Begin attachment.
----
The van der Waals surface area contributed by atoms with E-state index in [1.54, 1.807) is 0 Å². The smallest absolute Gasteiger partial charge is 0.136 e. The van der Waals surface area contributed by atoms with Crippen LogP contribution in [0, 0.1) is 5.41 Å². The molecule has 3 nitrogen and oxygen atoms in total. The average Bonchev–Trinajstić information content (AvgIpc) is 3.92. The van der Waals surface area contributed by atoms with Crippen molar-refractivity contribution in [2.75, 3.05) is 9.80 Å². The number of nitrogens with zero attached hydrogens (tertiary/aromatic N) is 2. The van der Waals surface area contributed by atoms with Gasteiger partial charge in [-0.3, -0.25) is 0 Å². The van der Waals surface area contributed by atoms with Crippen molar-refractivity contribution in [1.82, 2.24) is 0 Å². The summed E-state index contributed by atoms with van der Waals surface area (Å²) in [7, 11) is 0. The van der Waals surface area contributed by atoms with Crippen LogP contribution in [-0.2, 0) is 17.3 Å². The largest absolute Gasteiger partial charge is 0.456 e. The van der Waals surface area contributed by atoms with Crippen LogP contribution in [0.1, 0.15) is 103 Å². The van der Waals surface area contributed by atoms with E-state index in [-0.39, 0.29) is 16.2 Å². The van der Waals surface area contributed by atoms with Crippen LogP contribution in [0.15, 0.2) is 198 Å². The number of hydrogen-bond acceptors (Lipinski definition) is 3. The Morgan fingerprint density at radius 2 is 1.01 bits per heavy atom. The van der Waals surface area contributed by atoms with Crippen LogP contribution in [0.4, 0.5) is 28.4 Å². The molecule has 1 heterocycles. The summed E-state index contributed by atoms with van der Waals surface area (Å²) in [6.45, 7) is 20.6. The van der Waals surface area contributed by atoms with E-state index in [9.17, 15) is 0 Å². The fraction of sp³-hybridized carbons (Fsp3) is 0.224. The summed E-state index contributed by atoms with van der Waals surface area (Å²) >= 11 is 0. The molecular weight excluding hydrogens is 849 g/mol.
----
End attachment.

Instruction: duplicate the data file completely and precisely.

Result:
The van der Waals surface area contributed by atoms with E-state index in [1.54, 1.807) is 0 Å². The smallest absolute Gasteiger partial charge is 0.136 e. The van der Waals surface area contributed by atoms with Crippen LogP contribution in [0, 0.1) is 5.41 Å². The molecule has 3 nitrogen and oxygen atoms in total. The average Bonchev–Trinajstić information content (AvgIpc) is 3.92. The van der Waals surface area contributed by atoms with Crippen molar-refractivity contribution in [2.75, 3.05) is 9.80 Å². The number of nitrogens with zero attached hydrogens (tertiary/aromatic N) is 2. The van der Waals surface area contributed by atoms with Gasteiger partial charge in [-0.3, -0.25) is 0 Å². The van der Waals surface area contributed by atoms with Crippen molar-refractivity contribution in [1.82, 2.24) is 0 Å². The summed E-state index contributed by atoms with van der Waals surface area (Å²) in [7, 11) is 0. The van der Waals surface area contributed by atoms with Crippen LogP contribution in [-0.2, 0) is 17.3 Å². The largest absolute Gasteiger partial charge is 0.456 e. The van der Waals surface area contributed by atoms with Crippen LogP contribution in [0.1, 0.15) is 103 Å². The van der Waals surface area contributed by atoms with E-state index in [-0.39, 0.29) is 16.2 Å². The van der Waals surface area contributed by atoms with Crippen LogP contribution in [0.15, 0.2) is 198 Å². The number of hydrogen-bond acceptors (Lipinski definition) is 3. The Morgan fingerprint density at radius 2 is 1.01 bits per heavy atom. The van der Waals surface area contributed by atoms with Crippen LogP contribution in [0.4, 0.5) is 28.4 Å². The molecule has 1 heterocycles. The summed E-state index contributed by atoms with van der Waals surface area (Å²) in [6.45, 7) is 20.6. The van der Waals surface area contributed by atoms with E-state index in [9.17, 15) is 0 Å². The fraction of sp³-hybridized carbons (Fsp3) is 0.224. The summed E-state index contributed by atoms with van der Waals surface area (Å²) >= 11 is 0. The molecular weight excluding hydrogens is 849 g/mol.